Jane Gross wrote in the New York Times recently about the angst primary care doctors face when confronting a patient and family about whether an aging patient should still be driving. Questions raised are:
- When is it time for someone with physical or cognitive problems to give up the car keys?
- Who makes that decision?
- How can it safely and compassionately be enforced?
Gross provided a link to a comprehensive and thoughtful handbook published by the American Medical Association in collaboration with the National Highway Traffic Safety Administration. Recently updated, the “A.M.A. Physician’s Guide to Assessing and Counseling Older Drivers” can be accessed by doctors and also family caregivers.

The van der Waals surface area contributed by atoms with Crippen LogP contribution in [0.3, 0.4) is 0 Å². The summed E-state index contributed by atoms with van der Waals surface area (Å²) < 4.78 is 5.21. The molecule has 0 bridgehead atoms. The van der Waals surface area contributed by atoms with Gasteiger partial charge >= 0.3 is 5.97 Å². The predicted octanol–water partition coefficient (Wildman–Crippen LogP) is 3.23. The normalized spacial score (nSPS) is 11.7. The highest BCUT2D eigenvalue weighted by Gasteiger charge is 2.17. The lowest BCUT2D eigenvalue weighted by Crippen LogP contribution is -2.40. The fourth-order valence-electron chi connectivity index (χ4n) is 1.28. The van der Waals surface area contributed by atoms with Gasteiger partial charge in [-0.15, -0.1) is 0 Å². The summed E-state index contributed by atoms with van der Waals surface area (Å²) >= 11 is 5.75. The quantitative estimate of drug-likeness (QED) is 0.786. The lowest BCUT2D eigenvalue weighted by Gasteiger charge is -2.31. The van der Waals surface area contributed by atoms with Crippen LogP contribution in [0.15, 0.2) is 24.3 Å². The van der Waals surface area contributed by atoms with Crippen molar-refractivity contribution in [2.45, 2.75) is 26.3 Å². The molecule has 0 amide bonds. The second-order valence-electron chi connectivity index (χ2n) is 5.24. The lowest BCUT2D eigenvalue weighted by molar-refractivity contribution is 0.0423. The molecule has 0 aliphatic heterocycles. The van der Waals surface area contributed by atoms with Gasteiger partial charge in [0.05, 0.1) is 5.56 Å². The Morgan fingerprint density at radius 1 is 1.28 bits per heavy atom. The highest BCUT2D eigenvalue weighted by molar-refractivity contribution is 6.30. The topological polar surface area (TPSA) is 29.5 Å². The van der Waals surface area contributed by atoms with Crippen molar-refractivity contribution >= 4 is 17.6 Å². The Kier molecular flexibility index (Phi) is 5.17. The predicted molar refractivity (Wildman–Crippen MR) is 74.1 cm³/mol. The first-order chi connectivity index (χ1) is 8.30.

The guidebook has covers the following important topics:
- Assessing a patient’s driving ability;
- Medications and medical conditions that impair mobility, vision, hearing, reflexes and judgment;
- Tips on having the conversation with patients and caregivers;
- Advice on how to avoid isolation and dependence when driving is no longer sensible or safe;
- A doctor’s ethical responsibilities regarding driver assessment;
- State-by-state guidelines for reporting drivers to the state department of motor vehicles, which has the ultimate say in who remains on the road.
Family caregivers who are worried about whether their elderly loved ones should still be driving should review these materials and consult with the primary physician to inquire about driver assessment.
Should Doctors Stop Patients From Driving? Jane Gross, New York Times, Feb. 22, 2011, last accessed on March 2, 2011.